Wednesday, 15 February 2012

Me and the Redhead

I've always liked people with red hair and have never understood 'gingerism'.  The Internet is full of unpleasant jokes and sites such as 'Ed Sheeran, the best thing for redheads ... since hair dye'  and what is the South Park-inspired  'Kick a ginger day' all?  Lots of lovely gingers out there: Damian Lewis, PianoGhibli girl on YouTube,  Tin Tin, Wilma Flintstone, Ann of Green Gables, Elizabeth I, Lucille Ball.  Admittedly there are some gingers who spoil it for everyone: L. Ron Hubbard, Lizzie Borden, Judas and The Redhead.

The Redhead was a small boy who lived in the same block of flats as my parents.  At the age of 5 he was feared by all the residents as the naughtiest, roughest and snottiest kid on the block.  I thought he was amazing; although I didn't like it when he disfigured my dolls, locked me in the garage or make me walk through stringing nettles. Is this interest in 'bad boys' hard-wired into the female brain and, if so, why?  For example in The Gilmore Girls Dean is kind, gentle and builds Rory a car; but Jess, the small-town bad boy, is much more interesting, yet makes nothing but trouble.

Anyway I digress - back to The Redhead who continued to terrorise the block.  No one could leave their ground floor windows open after he set fire to some net curtains, he would pick on smaller children, steal toys and either refuse to return them or give them back in such a state you didn't want them anymore.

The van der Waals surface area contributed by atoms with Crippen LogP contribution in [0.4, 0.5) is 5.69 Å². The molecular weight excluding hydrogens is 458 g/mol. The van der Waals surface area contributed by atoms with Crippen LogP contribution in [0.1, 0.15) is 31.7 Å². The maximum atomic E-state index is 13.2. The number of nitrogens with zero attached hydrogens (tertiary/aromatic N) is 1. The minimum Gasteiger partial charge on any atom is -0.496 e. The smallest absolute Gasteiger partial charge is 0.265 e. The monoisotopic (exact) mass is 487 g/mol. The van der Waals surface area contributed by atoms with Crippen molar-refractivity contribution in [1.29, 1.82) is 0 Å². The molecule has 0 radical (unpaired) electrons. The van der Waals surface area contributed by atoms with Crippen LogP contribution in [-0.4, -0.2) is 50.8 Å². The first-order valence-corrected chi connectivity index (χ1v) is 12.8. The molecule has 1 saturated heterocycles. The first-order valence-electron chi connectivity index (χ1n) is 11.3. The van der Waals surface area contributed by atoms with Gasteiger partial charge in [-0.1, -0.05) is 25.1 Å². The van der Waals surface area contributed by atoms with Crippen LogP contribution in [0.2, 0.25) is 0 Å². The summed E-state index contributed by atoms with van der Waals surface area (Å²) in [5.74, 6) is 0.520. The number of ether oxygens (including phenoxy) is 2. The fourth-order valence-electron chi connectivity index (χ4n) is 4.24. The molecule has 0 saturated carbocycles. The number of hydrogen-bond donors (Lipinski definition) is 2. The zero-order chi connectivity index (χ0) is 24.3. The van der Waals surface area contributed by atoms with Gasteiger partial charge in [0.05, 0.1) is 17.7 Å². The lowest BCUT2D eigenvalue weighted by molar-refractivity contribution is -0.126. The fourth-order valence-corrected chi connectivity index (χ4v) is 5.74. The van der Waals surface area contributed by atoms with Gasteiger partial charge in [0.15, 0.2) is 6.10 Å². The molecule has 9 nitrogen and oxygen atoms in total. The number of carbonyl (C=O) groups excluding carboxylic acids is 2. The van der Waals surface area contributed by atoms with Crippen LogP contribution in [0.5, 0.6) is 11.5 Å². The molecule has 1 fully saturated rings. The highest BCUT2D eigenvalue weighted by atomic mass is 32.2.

I had a  tricycle that I was allowed to ride uncahperoned around the block with The Redhead running after me emitting blood curdling yells (very thrilling, but a bit disturbing at the same time).  But the day came when he wanted a ride; when I refused he pulled me off by my ponytail and set off at quite a pace.  Being younger and smaller I couldn't catch up however fast I ran; it took me several circuits of the block to come to this conclusion.

I cried a bit and then my eye chanced on a metal pole that just happened to be lying in the grass - it was a metre-long tube.  As the Redhead shot by me, peddling furiously, I whacked him on the back of the head with the pole - it was most satisfactory as he dropped the bike and ran off crying for his mum.  He needed about ten stitches and kindly let me feel the scar on demand.  He never seemed to bear a grudge; I suspect in his heart he recognised that I had learnt all I knew from The Master.

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